The U.S. Environmental Protection Agency (EPA) is making $2.7 billion available for State Revolving Funds (SRFs), including $10.2 million for Guam.
In a release on Friday, the EPA said the funding assists states, tribes and territories with infrastructure projects that help protect surface water and provide safe drinking water to communities across the United States.
“EPA’s decades-long commitment to water infrastructure has helped provide $180 billion in project financing to over 41,000 water quality infrastructure projects and 15,000 drinking water projects across the country,” said EPA Administrator Andrew Wheeler. “In the past three years, the Trump Administration has accelerated EPA’s investment in infrastructure projects that modernize our nation’s water infrastructure and improve public health and the environment.”
“These funds will improve access to clean drinking water and provide necessary wastewater upgrades in our local communities,” said EPA Pacific Southwest Acting Regional Administrator Deborah Jordan. “EPA is fully invested in supporting local water resources in Guam.”
In 2020, EPA is providing approximately $1.6 billion in new federal grant funding for the Clean Water State Revolving Fund (CWSRF), including $6,296,000 to assist Guam.
This funding is available for a wide range of water infrastructure projects, including modernizing aging wastewater infrastructure, implementing water reuse and recycling and addressing stormwater.
EPA is also making available more than $1.07 billion in new federal grant funding for the Drinking Water State Revolving Fund (DWSRF), including $3,856,000 to assist Guam.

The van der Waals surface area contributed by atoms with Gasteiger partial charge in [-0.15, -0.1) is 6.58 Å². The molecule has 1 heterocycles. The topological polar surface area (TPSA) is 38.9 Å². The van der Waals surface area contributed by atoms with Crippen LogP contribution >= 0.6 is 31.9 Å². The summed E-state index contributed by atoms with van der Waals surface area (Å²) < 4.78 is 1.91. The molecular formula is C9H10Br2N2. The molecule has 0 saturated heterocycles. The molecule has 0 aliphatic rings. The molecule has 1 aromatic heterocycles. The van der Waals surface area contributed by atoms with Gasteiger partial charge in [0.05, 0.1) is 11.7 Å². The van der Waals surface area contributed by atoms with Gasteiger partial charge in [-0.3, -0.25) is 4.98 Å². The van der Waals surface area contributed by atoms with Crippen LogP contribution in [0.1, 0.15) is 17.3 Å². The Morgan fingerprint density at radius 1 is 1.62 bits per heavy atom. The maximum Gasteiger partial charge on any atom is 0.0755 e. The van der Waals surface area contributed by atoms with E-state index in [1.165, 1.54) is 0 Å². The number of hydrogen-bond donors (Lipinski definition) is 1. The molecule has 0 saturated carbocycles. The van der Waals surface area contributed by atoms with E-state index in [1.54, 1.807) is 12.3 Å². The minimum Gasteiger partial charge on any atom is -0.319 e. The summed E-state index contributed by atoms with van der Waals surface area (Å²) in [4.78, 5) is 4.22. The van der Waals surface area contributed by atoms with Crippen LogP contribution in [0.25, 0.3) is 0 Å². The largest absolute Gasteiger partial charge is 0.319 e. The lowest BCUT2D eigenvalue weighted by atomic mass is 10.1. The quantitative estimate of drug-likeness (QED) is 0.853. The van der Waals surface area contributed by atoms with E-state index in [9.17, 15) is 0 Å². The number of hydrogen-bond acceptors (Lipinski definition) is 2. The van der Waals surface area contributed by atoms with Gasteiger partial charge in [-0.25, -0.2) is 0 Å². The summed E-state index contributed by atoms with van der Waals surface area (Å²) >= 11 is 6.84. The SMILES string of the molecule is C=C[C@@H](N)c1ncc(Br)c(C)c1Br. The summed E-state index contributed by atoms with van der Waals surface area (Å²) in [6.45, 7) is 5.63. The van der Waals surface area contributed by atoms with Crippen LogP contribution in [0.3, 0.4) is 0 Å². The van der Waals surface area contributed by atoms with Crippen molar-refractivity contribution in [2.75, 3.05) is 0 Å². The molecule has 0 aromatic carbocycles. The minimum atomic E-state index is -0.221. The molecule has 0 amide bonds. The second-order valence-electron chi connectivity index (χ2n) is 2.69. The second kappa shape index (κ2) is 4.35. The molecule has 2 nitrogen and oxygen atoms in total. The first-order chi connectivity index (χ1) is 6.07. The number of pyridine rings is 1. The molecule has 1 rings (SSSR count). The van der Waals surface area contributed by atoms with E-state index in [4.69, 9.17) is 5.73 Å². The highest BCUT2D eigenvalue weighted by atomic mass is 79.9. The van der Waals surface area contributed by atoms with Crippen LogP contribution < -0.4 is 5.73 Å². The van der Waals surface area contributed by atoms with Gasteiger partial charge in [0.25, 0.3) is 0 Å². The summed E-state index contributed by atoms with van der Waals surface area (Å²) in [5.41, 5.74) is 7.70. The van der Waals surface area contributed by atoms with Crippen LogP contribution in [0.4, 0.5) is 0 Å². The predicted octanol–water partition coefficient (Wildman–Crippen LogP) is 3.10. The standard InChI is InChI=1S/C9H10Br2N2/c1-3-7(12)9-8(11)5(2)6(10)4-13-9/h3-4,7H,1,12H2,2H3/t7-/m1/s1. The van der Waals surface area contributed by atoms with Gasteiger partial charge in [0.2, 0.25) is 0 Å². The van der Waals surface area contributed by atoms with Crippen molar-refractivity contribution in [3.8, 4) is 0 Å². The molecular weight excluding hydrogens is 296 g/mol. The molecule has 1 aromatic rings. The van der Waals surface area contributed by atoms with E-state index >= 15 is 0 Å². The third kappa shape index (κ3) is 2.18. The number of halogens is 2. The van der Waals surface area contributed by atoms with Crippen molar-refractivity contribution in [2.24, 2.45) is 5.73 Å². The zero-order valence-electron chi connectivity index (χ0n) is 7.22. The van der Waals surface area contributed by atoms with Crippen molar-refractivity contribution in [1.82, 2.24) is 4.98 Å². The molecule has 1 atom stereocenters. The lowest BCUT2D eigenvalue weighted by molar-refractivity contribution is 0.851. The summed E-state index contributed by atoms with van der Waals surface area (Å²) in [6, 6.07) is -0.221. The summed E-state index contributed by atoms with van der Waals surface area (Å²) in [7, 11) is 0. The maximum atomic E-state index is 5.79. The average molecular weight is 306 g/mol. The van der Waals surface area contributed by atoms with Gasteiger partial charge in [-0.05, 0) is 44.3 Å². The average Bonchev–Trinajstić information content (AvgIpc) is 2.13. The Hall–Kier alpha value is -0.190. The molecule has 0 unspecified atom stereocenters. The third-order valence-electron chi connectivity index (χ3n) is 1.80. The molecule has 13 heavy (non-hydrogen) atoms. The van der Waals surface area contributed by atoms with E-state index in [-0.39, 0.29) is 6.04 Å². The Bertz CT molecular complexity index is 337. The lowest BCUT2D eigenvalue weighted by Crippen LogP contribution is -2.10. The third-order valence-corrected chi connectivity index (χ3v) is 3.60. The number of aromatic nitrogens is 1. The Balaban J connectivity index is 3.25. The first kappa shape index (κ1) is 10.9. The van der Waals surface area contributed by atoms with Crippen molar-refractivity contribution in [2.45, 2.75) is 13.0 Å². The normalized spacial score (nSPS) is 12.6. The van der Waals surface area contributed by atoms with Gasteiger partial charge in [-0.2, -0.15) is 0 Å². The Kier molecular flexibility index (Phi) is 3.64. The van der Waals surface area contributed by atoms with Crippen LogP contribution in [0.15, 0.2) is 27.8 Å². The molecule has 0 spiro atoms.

In the release, the EPA said the funding supports EPA’s 50th anniversary celebration and its February theme of protecting America’s waters—including surface water protection, safe drinking water and water infrastructure investments.
Under the Clean Water and Drinking Water State Revolving Fund programs, EPA provides funding to all 50 states and Puerto Rico to capitalize SRF loan programs. The states and Puerto Rico contribute an additional 20 percent to match the federal grants. The 51 SRF programs function like infrastructure banks by providing low-interest loans to eligible recipients for drinking water and clean water infrastructure projects. As the loan principal and interest are repaid over time, it allows the state’s DWSRF and CWSRF to be recycled or “revolve.” As money is returned to the state’s revolving loan fund, the state makes new loans to other eligible recipients. These funds can also be combined with EPA’s WIFIA loans to create a powerful, innovative financing solution for major infrastructure projects.
For more information, visit https://www.epa.gov/dwsrf and https://www.epa.gov/cwsrf.
(Information from a news release)